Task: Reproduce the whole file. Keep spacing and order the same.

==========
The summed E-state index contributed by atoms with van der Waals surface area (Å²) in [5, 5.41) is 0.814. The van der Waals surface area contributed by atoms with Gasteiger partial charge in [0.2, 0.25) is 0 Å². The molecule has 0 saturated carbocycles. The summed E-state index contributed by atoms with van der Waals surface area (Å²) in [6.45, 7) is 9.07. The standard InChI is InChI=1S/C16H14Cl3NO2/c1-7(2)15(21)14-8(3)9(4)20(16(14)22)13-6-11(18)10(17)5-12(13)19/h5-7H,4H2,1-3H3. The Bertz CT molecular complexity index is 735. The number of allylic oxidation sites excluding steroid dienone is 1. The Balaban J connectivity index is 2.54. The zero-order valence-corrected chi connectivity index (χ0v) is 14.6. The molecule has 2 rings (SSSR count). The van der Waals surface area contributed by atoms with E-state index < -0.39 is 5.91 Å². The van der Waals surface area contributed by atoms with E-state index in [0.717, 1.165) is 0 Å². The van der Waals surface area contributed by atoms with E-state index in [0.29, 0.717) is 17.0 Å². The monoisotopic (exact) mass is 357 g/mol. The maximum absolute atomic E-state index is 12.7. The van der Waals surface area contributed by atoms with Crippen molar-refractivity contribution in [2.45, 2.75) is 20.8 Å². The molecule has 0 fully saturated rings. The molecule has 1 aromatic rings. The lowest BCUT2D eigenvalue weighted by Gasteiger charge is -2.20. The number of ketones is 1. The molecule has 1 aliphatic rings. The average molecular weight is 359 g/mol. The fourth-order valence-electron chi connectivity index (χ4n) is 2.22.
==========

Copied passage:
The summed E-state index contributed by atoms with van der Waals surface area (Å²) in [5, 5.41) is 0.814. The van der Waals surface area contributed by atoms with Gasteiger partial charge in [0.2, 0.25) is 0 Å². The molecule has 0 saturated carbocycles. The summed E-state index contributed by atoms with van der Waals surface area (Å²) in [6.45, 7) is 9.07. The standard InChI is InChI=1S/C16H14Cl3NO2/c1-7(2)15(21)14-8(3)9(4)20(16(14)22)13-6-11(18)10(17)5-12(13)19/h5-7H,4H2,1-3H3. The Bertz CT molecular complexity index is 735. The number of allylic oxidation sites excluding steroid dienone is 1. The Balaban J connectivity index is 2.54. The zero-order valence-corrected chi connectivity index (χ0v) is 14.6. The molecule has 2 rings (SSSR count). The van der Waals surface area contributed by atoms with E-state index < -0.39 is 5.91 Å². The van der Waals surface area contributed by atoms with E-state index in [0.717, 1.165) is 0 Å². The van der Waals surface area contributed by atoms with E-state index in [0.29, 0.717) is 17.0 Å². The monoisotopic (exact) mass is 357 g/mol. The maximum absolute atomic E-state index is 12.7. The van der Waals surface area contributed by atoms with Crippen molar-refractivity contribution in [2.45, 2.75) is 20.8 Å². The molecule has 0 fully saturated rings. The molecule has 1 aromatic rings. The lowest BCUT2D eigenvalue weighted by Gasteiger charge is -2.20. The number of ketones is 1. The molecule has 1 aliphatic rings. The average molecular weight is 359 g/mol. The fourth-order valence-electron chi connectivity index (χ4n) is 2.22.